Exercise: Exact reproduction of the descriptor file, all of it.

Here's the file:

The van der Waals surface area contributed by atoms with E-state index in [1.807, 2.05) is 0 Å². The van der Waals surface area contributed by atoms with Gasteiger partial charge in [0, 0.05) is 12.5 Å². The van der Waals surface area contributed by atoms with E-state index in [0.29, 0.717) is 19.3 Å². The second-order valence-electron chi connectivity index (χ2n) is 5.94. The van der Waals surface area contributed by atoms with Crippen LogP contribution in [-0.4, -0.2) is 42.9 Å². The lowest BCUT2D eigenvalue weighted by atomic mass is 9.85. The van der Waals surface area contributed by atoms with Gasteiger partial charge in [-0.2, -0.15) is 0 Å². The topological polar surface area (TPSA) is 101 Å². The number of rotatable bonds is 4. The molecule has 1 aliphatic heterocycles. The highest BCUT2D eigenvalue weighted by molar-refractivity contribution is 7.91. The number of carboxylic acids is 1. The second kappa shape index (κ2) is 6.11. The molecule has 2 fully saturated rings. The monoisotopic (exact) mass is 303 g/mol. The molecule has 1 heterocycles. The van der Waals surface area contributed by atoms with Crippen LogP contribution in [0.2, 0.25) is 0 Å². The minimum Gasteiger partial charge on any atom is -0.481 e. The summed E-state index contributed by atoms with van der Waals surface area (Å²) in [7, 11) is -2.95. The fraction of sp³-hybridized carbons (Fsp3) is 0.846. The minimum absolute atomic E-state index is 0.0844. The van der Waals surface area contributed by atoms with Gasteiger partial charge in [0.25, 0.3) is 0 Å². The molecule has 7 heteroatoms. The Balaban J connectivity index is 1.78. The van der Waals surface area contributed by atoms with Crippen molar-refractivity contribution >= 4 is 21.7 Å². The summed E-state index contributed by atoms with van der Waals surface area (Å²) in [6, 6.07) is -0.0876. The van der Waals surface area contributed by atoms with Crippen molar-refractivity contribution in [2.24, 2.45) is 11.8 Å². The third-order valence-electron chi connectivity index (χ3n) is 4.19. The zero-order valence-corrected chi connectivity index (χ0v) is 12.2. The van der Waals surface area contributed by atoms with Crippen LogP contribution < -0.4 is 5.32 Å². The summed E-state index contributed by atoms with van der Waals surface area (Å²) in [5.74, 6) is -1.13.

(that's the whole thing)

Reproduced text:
The van der Waals surface area contributed by atoms with E-state index in [1.807, 2.05) is 0 Å². The van der Waals surface area contributed by atoms with Gasteiger partial charge in [0, 0.05) is 12.5 Å². The van der Waals surface area contributed by atoms with E-state index in [0.29, 0.717) is 19.3 Å². The second-order valence-electron chi connectivity index (χ2n) is 5.94. The van der Waals surface area contributed by atoms with Crippen LogP contribution in [-0.4, -0.2) is 42.9 Å². The lowest BCUT2D eigenvalue weighted by atomic mass is 9.85. The van der Waals surface area contributed by atoms with Gasteiger partial charge in [-0.2, -0.15) is 0 Å². The topological polar surface area (TPSA) is 101 Å². The number of rotatable bonds is 4. The molecule has 1 aliphatic heterocycles. The highest BCUT2D eigenvalue weighted by molar-refractivity contribution is 7.91. The number of carboxylic acids is 1. The second kappa shape index (κ2) is 6.11. The molecule has 2 fully saturated rings. The monoisotopic (exact) mass is 303 g/mol. The molecule has 1 heterocycles. The van der Waals surface area contributed by atoms with Crippen LogP contribution in [0.2, 0.25) is 0 Å². The minimum Gasteiger partial charge on any atom is -0.481 e. The summed E-state index contributed by atoms with van der Waals surface area (Å²) in [7, 11) is -2.95. The fraction of sp³-hybridized carbons (Fsp3) is 0.846. The minimum absolute atomic E-state index is 0.0844. The van der Waals surface area contributed by atoms with Gasteiger partial charge in [0.25, 0.3) is 0 Å². The molecule has 7 heteroatoms. The Balaban J connectivity index is 1.78. The van der Waals surface area contributed by atoms with Crippen molar-refractivity contribution >= 4 is 21.7 Å². The summed E-state index contributed by atoms with van der Waals surface area (Å²) in [6, 6.07) is -0.0876. The van der Waals surface area contributed by atoms with Crippen molar-refractivity contribution in [2.24, 2.45) is 11.8 Å². The third-order valence-electron chi connectivity index (χ3n) is 4.19. The zero-order valence-corrected chi connectivity index (χ0v) is 12.2. The van der Waals surface area contributed by atoms with Crippen LogP contribution < -0.4 is 5.32 Å². The summed E-state index contributed by atoms with van der Waals surface area (Å²) in [5.74, 6) is -1.13.